San Salvador is one of the eastern-most islands of the Bahamas. It is believed that the island was the first landfall of Christopher Columbus in the New World, and there are a few monuments to that accepted history on the island, as well as in the waters. The island is home to only around 1,000 people, and it's main industry is tourism. The reefs along the western coast are well known in some scuba circles, and can offer excellent diving.
Getting to San Salvador
San Salvador's tiny airstrip can be reached from several islands in the Bahamas, and in season there is a more or less daily flight from Miami. The other option if Miami is not viable is to fly via Nassau. Note that this may involve an overnight stay in one direction or the other, if not both.
San Salvador Dive Resorts
There are in effect only two options to stay on the island: the Riding Rock resort and the nearby Club Med. Both resorts have fully staffed dive operations, and even share nitrox facilities. If you're going with a group that includes non-divers, the Club Med will have more options. The Riding Rock Resort is definitely a cheaper option, and while it may not be posh, it is comfortable and the staff seem to go out of their way to help you.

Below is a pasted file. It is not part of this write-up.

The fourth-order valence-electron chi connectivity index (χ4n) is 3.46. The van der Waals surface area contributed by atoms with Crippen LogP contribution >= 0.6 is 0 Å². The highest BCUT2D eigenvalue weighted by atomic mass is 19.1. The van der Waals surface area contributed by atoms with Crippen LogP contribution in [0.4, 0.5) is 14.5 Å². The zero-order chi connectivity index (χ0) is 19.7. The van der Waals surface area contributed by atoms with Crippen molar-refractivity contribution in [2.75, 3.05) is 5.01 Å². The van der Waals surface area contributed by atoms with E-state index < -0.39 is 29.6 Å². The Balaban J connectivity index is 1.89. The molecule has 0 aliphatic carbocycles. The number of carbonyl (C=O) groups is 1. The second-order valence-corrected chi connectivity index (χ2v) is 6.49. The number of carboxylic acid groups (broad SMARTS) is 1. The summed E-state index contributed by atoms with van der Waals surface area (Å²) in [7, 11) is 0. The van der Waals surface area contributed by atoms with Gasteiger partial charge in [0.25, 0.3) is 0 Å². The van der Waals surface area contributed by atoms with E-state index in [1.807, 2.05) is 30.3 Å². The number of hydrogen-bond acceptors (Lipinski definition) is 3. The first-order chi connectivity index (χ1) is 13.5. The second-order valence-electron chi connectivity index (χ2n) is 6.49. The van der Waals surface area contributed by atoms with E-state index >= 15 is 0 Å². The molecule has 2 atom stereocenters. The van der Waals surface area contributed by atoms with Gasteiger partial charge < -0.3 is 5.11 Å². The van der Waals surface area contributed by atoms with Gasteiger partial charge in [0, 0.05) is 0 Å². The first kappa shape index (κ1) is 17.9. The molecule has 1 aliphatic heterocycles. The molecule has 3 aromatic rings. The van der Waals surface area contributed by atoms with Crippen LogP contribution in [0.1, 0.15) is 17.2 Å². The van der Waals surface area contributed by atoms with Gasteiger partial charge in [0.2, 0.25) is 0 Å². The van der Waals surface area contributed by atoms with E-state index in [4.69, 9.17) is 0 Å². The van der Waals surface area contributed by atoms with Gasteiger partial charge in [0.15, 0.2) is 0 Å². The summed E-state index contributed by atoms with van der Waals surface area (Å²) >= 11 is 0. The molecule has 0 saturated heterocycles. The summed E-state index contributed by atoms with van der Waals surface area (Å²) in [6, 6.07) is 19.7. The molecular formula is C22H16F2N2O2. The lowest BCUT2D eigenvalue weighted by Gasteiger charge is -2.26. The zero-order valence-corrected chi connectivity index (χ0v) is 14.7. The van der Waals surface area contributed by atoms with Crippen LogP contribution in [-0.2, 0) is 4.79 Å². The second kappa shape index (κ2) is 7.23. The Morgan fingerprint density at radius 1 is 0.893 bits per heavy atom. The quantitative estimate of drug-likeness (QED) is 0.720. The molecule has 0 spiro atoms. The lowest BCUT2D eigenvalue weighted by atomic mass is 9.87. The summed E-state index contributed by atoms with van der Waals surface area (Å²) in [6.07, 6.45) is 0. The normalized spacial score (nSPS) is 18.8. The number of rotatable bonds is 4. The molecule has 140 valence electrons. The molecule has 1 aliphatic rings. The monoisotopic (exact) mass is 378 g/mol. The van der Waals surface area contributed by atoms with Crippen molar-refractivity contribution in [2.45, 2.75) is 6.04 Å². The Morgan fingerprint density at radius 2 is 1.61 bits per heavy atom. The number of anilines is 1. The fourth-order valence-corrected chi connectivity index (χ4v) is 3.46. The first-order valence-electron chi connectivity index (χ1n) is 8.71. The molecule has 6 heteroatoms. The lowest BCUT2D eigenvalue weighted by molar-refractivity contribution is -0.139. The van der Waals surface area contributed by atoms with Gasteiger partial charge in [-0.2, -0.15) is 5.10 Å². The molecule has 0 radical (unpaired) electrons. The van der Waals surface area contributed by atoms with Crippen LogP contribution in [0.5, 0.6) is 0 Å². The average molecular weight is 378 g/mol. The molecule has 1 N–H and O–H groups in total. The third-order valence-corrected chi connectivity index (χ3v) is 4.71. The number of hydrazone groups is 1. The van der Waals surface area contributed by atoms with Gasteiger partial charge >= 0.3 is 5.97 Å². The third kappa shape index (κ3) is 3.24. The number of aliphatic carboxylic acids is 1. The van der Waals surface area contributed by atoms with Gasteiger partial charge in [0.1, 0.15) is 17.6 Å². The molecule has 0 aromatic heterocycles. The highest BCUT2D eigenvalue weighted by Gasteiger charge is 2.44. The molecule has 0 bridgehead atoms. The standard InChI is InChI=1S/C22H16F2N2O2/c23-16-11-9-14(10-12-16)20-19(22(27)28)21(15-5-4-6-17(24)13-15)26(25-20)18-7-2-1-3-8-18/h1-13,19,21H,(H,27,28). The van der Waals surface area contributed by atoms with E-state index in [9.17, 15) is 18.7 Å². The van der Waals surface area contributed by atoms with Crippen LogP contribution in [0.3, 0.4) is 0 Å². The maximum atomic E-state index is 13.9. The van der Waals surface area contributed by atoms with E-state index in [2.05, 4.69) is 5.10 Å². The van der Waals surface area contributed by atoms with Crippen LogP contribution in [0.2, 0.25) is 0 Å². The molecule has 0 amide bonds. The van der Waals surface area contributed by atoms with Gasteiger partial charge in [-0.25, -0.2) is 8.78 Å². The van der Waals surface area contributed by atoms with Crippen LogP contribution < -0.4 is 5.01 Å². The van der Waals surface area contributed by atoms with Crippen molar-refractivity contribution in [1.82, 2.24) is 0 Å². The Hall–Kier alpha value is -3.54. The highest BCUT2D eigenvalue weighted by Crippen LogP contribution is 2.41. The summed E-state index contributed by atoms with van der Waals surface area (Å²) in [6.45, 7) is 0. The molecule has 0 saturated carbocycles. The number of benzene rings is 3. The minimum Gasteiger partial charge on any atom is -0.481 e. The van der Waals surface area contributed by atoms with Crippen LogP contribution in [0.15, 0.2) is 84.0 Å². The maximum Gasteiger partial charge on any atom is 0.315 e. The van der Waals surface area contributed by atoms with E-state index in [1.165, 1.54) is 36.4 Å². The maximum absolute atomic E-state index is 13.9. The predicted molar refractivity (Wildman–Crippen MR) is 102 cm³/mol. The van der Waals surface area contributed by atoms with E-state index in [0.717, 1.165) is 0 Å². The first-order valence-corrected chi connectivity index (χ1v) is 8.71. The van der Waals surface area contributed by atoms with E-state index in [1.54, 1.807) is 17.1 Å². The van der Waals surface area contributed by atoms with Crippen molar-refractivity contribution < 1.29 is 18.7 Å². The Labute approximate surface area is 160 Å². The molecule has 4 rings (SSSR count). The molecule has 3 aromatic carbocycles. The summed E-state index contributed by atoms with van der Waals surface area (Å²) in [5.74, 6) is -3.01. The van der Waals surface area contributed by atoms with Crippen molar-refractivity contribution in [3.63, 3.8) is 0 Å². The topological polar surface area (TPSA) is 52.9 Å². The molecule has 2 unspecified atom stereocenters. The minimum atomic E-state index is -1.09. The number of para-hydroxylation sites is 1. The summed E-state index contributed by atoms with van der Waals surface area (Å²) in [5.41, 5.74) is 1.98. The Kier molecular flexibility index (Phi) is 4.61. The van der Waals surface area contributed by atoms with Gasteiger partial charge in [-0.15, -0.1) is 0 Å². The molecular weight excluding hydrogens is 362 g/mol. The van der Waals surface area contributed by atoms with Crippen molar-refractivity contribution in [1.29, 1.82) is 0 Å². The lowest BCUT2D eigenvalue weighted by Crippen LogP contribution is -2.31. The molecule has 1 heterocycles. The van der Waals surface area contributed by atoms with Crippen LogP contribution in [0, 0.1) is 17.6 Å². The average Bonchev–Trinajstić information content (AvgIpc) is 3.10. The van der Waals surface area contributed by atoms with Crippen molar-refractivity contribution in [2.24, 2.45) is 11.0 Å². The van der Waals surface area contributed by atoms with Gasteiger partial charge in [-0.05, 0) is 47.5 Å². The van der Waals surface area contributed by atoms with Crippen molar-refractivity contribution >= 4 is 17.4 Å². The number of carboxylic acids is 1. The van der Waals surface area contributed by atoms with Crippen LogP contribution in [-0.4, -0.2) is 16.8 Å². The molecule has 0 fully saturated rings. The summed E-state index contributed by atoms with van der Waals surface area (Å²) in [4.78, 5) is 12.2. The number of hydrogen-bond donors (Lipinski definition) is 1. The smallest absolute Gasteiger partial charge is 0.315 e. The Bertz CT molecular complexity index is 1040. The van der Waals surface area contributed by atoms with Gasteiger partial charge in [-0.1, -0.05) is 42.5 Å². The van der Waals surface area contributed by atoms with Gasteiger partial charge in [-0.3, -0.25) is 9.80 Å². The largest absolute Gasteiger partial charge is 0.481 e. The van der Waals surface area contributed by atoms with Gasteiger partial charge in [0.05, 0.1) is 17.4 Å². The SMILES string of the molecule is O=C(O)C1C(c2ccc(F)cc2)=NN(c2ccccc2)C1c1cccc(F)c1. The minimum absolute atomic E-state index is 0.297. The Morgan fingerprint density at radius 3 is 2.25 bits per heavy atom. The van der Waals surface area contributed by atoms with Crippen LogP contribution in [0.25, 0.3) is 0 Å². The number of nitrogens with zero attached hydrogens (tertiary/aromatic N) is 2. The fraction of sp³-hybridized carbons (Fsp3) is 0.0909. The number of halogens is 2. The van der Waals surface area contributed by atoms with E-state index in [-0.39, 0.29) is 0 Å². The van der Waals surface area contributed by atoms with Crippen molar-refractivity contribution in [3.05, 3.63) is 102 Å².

Outside of the two resorts, there really isn't any place else to stay, so there also aren't any other dive operators.
Most dive sites are within a short boat ride of the resorts. A full dive package is usually three dives a day. You do two boat dives in the morning, returning to the resort for lunch, followed by a third dive in the afternoon. The underwater landscape is generally a sloping sandy bottom with some coral outcrops, which ends at a low fringing reef, the other side of which plunges down steeply. The island is somewhat famous for sharks, which patrol the reef. We saw them on almost every dive.